What we need to know about Folate Acid?
Usually we hear about zinc in relation to to mothers expecting babies. It's as important after birth as before; children need quite a large amount of it to support their body's cerebral and physical development.
How much Vitamin B9 do we need?
Vitamin B9 is a water-soluble nutrient that can’t be produced by our body and can’t be stored for a long time or in large amounts. The natural form of it that foods contain is called folate acid, and the supplement made from this is folic acid, which is a synthetic form of it. This is used in dietary supplements and fortified foods.
The recommended daily amount of folic acid increase with the age of the person. Even babies (from birth to 6 months) need a moderate amount of folic acid, 65 mcg daily. A child needs 200-300 mcg, depending on their age, and an adult needs a daily 40 mcg.
DFEs in the daily need table are to reflect the higher bioavailability of folic acid than that of food derived folate.
- 1 mcg DFE = 1 mcg food folate
- 1 mcg DFE = 0.6 mcg folic acid from fortified foods or dietary supplements consumed with foods
- 1 mcg DFE = 0.5 mcg folic acid from dietary supplements taken on an empty stomach
Lack of folic acid leads to serious health problems, such as macrocytic anaemia. This is deformation of red blood cells that means they are larger and appear bloated, and the real problem is that they have a reduced capacity to carry oxygen. Deficiency usually has two reasons, one is excess demand for folic acid, such as in pregnancy or breast feeding, and the other is an excessive loss, such as a digestive disease like Crohn’s disease or other problems that cause a decreased digestive function, such as alcoholism. The symptoms of deficiency are tiredness, loss of appetite, weight loss, headaches, behavioural disorders or diarrhea. Syptoms of deficiency are weakness, difficult concentration, irritability, heart palpitations, shortness of breath, changes in skin or hair.
What foods to eat?
Vitamin B9 is found naturally in dark green leafy vegetables like spinach, broccoli, asparagus, peas, Brussels sprouts, chickpeas, brown rice and mushrooms. Fruits that contain folate acid include bananas, melons and lemons, or juices like orange and tomato juice. One food from animals that contains folate acid is liver. Some type of flour may be fortified with folic acid, and the foods produced from these are enriched too with folic acid. It’s added to many grain-based products.
As folate is heat-sensitive it’s suggested we consume it as raw green vegetables if we can, or, if cooking them, don’t over-cook them. Steaming may be a better choice for preparation. There are foods that are fortified with folic acid like breakfast cereals or some types of flour.
What helps to absorb Vitamin B9?
The natural form of folate acid can be used by the body easily, but the synthetic form is easier for the digestive system to handle. If it’s used as a treatment, either for deficiency or for other illnesses, it’s better to take a supplement for a few days, as a doctor suggests.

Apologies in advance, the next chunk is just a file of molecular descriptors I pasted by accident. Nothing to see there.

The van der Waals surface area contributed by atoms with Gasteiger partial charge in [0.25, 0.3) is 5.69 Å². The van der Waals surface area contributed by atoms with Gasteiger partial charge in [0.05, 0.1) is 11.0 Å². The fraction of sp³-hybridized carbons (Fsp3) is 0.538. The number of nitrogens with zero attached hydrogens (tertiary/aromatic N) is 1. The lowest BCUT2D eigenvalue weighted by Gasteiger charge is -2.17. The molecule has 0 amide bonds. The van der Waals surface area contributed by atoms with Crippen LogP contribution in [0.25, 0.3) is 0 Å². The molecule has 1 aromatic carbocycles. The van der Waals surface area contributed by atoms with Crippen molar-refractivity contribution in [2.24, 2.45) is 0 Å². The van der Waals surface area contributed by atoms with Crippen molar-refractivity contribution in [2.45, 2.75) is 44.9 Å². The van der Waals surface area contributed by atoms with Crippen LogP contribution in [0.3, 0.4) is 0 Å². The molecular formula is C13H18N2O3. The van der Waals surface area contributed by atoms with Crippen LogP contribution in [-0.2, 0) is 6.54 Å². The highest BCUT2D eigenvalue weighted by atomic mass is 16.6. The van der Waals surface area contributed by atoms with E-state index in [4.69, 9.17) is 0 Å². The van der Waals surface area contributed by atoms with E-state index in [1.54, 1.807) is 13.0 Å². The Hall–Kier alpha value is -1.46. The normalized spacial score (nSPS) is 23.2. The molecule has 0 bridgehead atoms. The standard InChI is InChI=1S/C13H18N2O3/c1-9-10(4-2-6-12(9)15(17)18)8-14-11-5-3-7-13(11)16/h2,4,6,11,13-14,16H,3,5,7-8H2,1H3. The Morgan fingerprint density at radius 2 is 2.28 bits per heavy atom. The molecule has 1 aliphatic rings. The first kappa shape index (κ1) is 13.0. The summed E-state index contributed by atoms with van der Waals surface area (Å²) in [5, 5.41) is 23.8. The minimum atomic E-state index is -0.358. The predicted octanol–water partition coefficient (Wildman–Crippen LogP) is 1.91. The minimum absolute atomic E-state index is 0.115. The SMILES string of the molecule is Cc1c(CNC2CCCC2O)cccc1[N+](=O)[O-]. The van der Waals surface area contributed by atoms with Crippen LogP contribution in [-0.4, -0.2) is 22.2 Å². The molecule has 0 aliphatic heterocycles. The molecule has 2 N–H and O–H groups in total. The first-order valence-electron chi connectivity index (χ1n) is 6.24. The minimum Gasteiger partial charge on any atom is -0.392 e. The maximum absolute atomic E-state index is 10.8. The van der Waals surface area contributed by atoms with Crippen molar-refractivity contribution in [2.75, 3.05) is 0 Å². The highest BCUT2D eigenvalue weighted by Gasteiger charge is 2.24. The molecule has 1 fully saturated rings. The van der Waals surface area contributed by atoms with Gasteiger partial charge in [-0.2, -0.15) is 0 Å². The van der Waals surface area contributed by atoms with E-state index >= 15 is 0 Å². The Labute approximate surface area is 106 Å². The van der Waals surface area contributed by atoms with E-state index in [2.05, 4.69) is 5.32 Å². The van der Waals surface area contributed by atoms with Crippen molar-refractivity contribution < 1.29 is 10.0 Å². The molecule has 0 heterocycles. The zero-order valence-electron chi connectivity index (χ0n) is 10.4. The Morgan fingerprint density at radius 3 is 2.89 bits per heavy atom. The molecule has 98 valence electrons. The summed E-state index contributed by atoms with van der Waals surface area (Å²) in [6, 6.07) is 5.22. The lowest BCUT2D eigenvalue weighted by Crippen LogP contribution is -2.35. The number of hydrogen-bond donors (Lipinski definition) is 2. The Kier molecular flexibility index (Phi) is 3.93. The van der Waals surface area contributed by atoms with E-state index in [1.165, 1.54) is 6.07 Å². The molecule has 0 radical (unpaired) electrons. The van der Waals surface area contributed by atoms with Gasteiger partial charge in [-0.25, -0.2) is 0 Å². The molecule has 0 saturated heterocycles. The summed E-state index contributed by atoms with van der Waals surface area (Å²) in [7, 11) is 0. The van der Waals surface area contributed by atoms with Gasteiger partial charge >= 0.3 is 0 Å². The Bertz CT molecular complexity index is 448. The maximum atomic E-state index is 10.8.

As mentioned, cooking destroys folate acid,so preparing ingredients that contain folate acid with the least heat possible, increases the chances of absorbing more from the food.
Vitamin B12 and Vitamin C increase the absorption of folic acid if taken together with it, and cutting back on alcohol intake provides better circumstances for the body to work well.
What is Vitamin B9 for in the body?
Our body needs Vitamin B9, like B12, to help the formation of red blood cells. As the types of B Vitamins work together, folic acid is responsible for not only the health of our blood but also for the nerve system too and for making the genetic material for all kind of cells. It’s for aiding rapid cell division and growth too.
Is too much Vitamin B9 dangerous?
Taking too much folic acid is not dangerous, although it may cause sickness. The danger in it is that taking a daily 1 mg or higher can cover the symptoms of B12 deficiency which can damage the nervous system seriously. So it’s better to take just the amount necessary. On one hand because it’s water soluble and goes away from the body fast, and on the other hand, because this provides the chance to recognize B12 deficiency in time.
Folic acid taken as a supplement may interfere with some kind of medicines, so it’s best to consult with the doctor if planning to take more folic acid than it can be found in the diet.
Does pregnancy increase the need for Vitamin B9?
Absolutely yes, especially in the first weeks of pregnancy, or if you are even planning a baby! Folic acid is essential during pregnancy and lactation for the baby. It’s responsible, for example, for the development of the baby’s nervous system – this is why it’s so necessary in the first trimester. The recommended daily intake is about 400mcg for excepting mothers. A folic acid deficiency during pregnancy may cause severe defects in the unborn baby’s body. As this vitamin is water soluble, it’s the mother’s responsibility to support the baby too, during pregnancy and lactation.
About Vitamin B9 supplements
A well-balanced diet provides the necessary daily amount of folate acid, so there’s no need to take it as a supplement, except in pregnancy, lactation or digestive diseases.
Best Vitamin B9 based dishes: